You have been carrying out new projects at both of your campuses. Can you tell us more about them?

Providing our students with an environment that stimulates ideas and innovation is important to us, and is in line with our current strategic plan. As a result, we are completing a major facility for engineering labs that will be ready by autumn, and we have started construction on a new library at our Byblos campus with a $25 million investment, which should be completed in 18 months. Werecently acquired the surrounding land to our Byblos campus with an investment of $50 million, raising the total size to 300,000sqm. At our Beirut campus, we are planning to refurbish our Gezairi Building to house the headquarters of the School of Architecture and Design, and we are also planning to build a new facility for our School of Arts and Sciences, which will comprise two towers of around six or seven stories each. We have an investment plan of $333 million dollars for the following five years for a series of projects we will carry out at our Beirut campus.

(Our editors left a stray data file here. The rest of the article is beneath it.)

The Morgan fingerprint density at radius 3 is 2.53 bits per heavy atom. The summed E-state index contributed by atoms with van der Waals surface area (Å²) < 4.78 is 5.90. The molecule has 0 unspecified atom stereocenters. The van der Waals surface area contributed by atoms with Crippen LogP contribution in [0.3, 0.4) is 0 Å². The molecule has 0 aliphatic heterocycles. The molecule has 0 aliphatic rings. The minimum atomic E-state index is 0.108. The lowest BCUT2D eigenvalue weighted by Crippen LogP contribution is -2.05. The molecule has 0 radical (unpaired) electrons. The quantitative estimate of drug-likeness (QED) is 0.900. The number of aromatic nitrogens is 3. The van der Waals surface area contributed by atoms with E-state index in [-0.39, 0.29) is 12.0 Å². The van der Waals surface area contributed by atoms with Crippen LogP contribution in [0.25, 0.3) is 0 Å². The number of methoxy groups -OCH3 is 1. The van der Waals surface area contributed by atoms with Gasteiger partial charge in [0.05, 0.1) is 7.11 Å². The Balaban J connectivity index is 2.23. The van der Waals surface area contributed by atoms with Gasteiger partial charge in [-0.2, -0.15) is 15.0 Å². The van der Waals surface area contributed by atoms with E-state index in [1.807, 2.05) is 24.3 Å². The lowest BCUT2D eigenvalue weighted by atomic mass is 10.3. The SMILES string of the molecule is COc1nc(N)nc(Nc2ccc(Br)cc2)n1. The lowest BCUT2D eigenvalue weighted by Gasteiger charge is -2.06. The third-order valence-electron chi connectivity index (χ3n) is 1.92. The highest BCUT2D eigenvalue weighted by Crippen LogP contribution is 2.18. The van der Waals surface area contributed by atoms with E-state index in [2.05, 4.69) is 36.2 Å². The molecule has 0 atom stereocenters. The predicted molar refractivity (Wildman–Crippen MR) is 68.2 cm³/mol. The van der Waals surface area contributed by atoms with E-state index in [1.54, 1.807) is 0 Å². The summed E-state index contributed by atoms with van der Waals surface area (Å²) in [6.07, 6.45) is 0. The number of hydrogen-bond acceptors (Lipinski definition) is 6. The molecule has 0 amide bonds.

How is LAU applying technology and innovation to its programs?

Embracing technology to improve education and innovation are core values actually. In this spirit, LAU was the first university in Lebanon to be wireless and we have made all our classrooms smart. Now, all our staff and students can access the internet at any time, using any Wi-Fi enabled device. We understand that it is no longer possible to have a proper education without technology, so we try to keep up to date in every possible way. Plus, we provide training to our faculty and staff to make sure they know how to use the technology.